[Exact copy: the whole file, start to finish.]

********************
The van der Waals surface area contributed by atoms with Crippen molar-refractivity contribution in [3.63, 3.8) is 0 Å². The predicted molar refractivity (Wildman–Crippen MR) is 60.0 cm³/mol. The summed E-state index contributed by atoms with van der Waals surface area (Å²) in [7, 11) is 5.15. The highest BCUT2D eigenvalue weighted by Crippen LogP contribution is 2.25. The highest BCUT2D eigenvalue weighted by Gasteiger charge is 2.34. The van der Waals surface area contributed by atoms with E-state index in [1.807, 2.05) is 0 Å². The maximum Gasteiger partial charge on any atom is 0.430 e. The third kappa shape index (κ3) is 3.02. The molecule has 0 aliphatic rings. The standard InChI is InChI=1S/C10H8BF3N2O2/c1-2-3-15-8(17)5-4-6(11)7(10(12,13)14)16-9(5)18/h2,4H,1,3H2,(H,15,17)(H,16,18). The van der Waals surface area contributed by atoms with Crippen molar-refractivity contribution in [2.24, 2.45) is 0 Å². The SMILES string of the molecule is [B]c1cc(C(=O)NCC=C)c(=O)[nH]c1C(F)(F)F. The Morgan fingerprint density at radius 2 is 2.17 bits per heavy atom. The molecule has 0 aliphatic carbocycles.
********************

The van der Waals surface area contributed by atoms with Crippen molar-refractivity contribution in [3.63, 3.8) is 0 Å². The predicted molar refractivity (Wildman–Crippen MR) is 60.0 cm³/mol. The summed E-state index contributed by atoms with van der Waals surface area (Å²) in [7, 11) is 5.15. The highest BCUT2D eigenvalue weighted by Crippen LogP contribution is 2.25. The highest BCUT2D eigenvalue weighted by Gasteiger charge is 2.34. The van der Waals surface area contributed by atoms with E-state index in [1.807, 2.05) is 0 Å². The maximum Gasteiger partial charge on any atom is 0.430 e. The third kappa shape index (κ3) is 3.02. The molecule has 0 aliphatic rings. The standard InChI is InChI=1S/C10H8BF3N2O2/c1-2-3-15-8(17)5-4-6(11)7(10(12,13)14)16-9(5)18/h2,4H,1,3H2,(H,15,17)(H,16,18). The van der Waals surface area contributed by atoms with Crippen molar-refractivity contribution in [2.24, 2.45) is 0 Å². The SMILES string of the molecule is [B]c1cc(C(=O)NCC=C)c(=O)[nH]c1C(F)(F)F. The Morgan fingerprint density at radius 2 is 2.17 bits per heavy atom. The molecule has 0 aliphatic carbocycles.